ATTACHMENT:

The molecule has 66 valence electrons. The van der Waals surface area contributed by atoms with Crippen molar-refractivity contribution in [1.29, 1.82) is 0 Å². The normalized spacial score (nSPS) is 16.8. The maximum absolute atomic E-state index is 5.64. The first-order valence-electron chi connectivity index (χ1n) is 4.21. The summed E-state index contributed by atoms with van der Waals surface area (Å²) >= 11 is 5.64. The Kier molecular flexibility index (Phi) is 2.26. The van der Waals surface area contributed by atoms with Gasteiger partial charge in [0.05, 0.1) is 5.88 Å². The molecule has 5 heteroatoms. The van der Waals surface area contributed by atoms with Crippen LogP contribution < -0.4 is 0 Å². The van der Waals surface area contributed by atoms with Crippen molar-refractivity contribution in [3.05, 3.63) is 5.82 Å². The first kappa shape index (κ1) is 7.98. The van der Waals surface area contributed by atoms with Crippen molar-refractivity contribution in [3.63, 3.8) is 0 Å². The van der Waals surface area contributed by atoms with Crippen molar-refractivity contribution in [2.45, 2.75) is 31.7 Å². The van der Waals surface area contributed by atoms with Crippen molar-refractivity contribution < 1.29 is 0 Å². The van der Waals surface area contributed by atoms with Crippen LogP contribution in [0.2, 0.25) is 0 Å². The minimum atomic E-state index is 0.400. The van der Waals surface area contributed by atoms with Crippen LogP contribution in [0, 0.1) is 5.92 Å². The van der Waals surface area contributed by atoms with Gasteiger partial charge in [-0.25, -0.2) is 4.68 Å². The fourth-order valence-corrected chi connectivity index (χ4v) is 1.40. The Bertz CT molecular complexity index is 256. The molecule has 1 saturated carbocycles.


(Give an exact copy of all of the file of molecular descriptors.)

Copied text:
The molecule has 66 valence electrons. The van der Waals surface area contributed by atoms with Crippen molar-refractivity contribution in [1.29, 1.82) is 0 Å². The normalized spacial score (nSPS) is 16.8. The maximum absolute atomic E-state index is 5.64. The first-order valence-electron chi connectivity index (χ1n) is 4.21. The summed E-state index contributed by atoms with van der Waals surface area (Å²) >= 11 is 5.64. The Kier molecular flexibility index (Phi) is 2.26. The van der Waals surface area contributed by atoms with Gasteiger partial charge in [0.05, 0.1) is 5.88 Å². The molecule has 5 heteroatoms. The van der Waals surface area contributed by atoms with Crippen LogP contribution < -0.4 is 0 Å². The van der Waals surface area contributed by atoms with Crippen molar-refractivity contribution in [3.05, 3.63) is 5.82 Å². The first kappa shape index (κ1) is 7.98. The van der Waals surface area contributed by atoms with Crippen molar-refractivity contribution in [3.63, 3.8) is 0 Å². The van der Waals surface area contributed by atoms with Crippen molar-refractivity contribution in [2.45, 2.75) is 31.7 Å². The van der Waals surface area contributed by atoms with Crippen molar-refractivity contribution < 1.29 is 0 Å². The van der Waals surface area contributed by atoms with Crippen LogP contribution in [0.2, 0.25) is 0 Å². The minimum atomic E-state index is 0.400. The van der Waals surface area contributed by atoms with Crippen LogP contribution in [0, 0.1) is 5.92 Å². The van der Waals surface area contributed by atoms with Gasteiger partial charge in [-0.25, -0.2) is 4.68 Å². The fourth-order valence-corrected chi connectivity index (χ4v) is 1.40. The Bertz CT molecular complexity index is 256. The molecule has 1 saturated carbocycles.